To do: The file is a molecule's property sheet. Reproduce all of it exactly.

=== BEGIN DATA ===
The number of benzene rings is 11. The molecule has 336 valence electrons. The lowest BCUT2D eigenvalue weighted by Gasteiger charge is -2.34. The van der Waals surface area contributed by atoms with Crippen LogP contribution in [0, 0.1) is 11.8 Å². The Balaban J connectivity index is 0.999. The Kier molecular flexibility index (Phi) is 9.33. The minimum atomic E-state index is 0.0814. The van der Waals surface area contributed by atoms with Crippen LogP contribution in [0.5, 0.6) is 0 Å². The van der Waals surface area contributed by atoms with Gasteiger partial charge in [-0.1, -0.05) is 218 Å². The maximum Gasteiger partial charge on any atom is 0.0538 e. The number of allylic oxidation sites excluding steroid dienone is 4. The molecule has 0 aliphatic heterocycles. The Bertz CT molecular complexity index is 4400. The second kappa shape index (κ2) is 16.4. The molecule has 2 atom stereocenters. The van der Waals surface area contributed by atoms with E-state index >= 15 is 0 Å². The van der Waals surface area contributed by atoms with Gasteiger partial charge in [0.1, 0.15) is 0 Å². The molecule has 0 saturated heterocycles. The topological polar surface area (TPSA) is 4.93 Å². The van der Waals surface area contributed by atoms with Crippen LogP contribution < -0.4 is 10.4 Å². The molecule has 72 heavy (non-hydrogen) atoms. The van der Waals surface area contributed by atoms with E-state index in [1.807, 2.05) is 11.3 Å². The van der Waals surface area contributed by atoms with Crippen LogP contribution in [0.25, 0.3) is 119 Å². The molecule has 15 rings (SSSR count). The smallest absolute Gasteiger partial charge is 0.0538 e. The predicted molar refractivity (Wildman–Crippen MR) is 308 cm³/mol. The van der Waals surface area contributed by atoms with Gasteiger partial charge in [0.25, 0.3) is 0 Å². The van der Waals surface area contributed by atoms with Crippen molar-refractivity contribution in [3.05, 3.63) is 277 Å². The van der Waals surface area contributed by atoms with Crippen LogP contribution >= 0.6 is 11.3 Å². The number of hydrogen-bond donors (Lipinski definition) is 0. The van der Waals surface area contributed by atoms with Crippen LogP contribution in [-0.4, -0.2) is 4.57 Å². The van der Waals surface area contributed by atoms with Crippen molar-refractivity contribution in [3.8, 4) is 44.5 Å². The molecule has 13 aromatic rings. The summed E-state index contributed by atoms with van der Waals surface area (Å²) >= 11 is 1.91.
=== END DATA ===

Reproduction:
The number of benzene rings is 11. The molecule has 336 valence electrons. The lowest BCUT2D eigenvalue weighted by Gasteiger charge is -2.34. The van der Waals surface area contributed by atoms with Crippen LogP contribution in [0, 0.1) is 11.8 Å². The Balaban J connectivity index is 0.999. The Kier molecular flexibility index (Phi) is 9.33. The minimum atomic E-state index is 0.0814. The van der Waals surface area contributed by atoms with Crippen LogP contribution in [0.5, 0.6) is 0 Å². The van der Waals surface area contributed by atoms with Gasteiger partial charge in [-0.1, -0.05) is 218 Å². The maximum Gasteiger partial charge on any atom is 0.0538 e. The number of allylic oxidation sites excluding steroid dienone is 4. The molecule has 0 aliphatic heterocycles. The Bertz CT molecular complexity index is 4400. The second kappa shape index (κ2) is 16.4. The molecule has 2 atom stereocenters. The van der Waals surface area contributed by atoms with E-state index >= 15 is 0 Å². The van der Waals surface area contributed by atoms with Gasteiger partial charge in [0.1, 0.15) is 0 Å². The molecule has 0 saturated heterocycles. The topological polar surface area (TPSA) is 4.93 Å². The van der Waals surface area contributed by atoms with Crippen LogP contribution < -0.4 is 10.4 Å². The molecule has 72 heavy (non-hydrogen) atoms. The van der Waals surface area contributed by atoms with E-state index in [1.807, 2.05) is 11.3 Å². The van der Waals surface area contributed by atoms with Crippen LogP contribution in [0.25, 0.3) is 119 Å². The molecule has 15 rings (SSSR count). The smallest absolute Gasteiger partial charge is 0.0538 e. The predicted molar refractivity (Wildman–Crippen MR) is 308 cm³/mol. The van der Waals surface area contributed by atoms with Gasteiger partial charge in [0.25, 0.3) is 0 Å². The van der Waals surface area contributed by atoms with Crippen molar-refractivity contribution in [3.05, 3.63) is 277 Å². The van der Waals surface area contributed by atoms with Crippen LogP contribution >= 0.6 is 11.3 Å². The number of hydrogen-bond donors (Lipinski definition) is 0. The van der Waals surface area contributed by atoms with Crippen LogP contribution in [-0.4, -0.2) is 4.57 Å². The van der Waals surface area contributed by atoms with Crippen molar-refractivity contribution in [3.8, 4) is 44.5 Å². The molecule has 13 aromatic rings. The summed E-state index contributed by atoms with van der Waals surface area (Å²) >= 11 is 1.91.